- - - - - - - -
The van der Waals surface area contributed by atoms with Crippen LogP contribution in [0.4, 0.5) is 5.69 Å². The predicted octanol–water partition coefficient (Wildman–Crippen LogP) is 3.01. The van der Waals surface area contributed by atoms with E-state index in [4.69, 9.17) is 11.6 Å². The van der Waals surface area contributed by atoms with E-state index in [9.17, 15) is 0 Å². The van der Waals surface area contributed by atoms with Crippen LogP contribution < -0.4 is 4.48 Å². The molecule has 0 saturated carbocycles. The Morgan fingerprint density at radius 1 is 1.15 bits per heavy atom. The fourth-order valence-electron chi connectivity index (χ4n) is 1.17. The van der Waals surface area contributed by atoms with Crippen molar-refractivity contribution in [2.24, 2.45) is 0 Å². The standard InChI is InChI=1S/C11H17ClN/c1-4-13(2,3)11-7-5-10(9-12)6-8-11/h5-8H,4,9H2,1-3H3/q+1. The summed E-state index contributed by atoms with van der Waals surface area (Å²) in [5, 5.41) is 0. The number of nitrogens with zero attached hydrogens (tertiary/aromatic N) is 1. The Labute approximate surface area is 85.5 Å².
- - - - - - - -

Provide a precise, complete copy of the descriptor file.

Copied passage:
The van der Waals surface area contributed by atoms with Crippen LogP contribution in [0.4, 0.5) is 5.69 Å². The predicted octanol–water partition coefficient (Wildman–Crippen LogP) is 3.01. The van der Waals surface area contributed by atoms with E-state index in [4.69, 9.17) is 11.6 Å². The van der Waals surface area contributed by atoms with E-state index in [9.17, 15) is 0 Å². The van der Waals surface area contributed by atoms with Crippen LogP contribution < -0.4 is 4.48 Å². The molecule has 0 saturated carbocycles. The Morgan fingerprint density at radius 1 is 1.15 bits per heavy atom. The fourth-order valence-electron chi connectivity index (χ4n) is 1.17. The van der Waals surface area contributed by atoms with Crippen molar-refractivity contribution in [2.24, 2.45) is 0 Å². The standard InChI is InChI=1S/C11H17ClN/c1-4-13(2,3)11-7-5-10(9-12)6-8-11/h5-8H,4,9H2,1-3H3/q+1. The summed E-state index contributed by atoms with van der Waals surface area (Å²) in [5, 5.41) is 0. The number of nitrogens with zero attached hydrogens (tertiary/aromatic N) is 1. The Labute approximate surface area is 85.5 Å².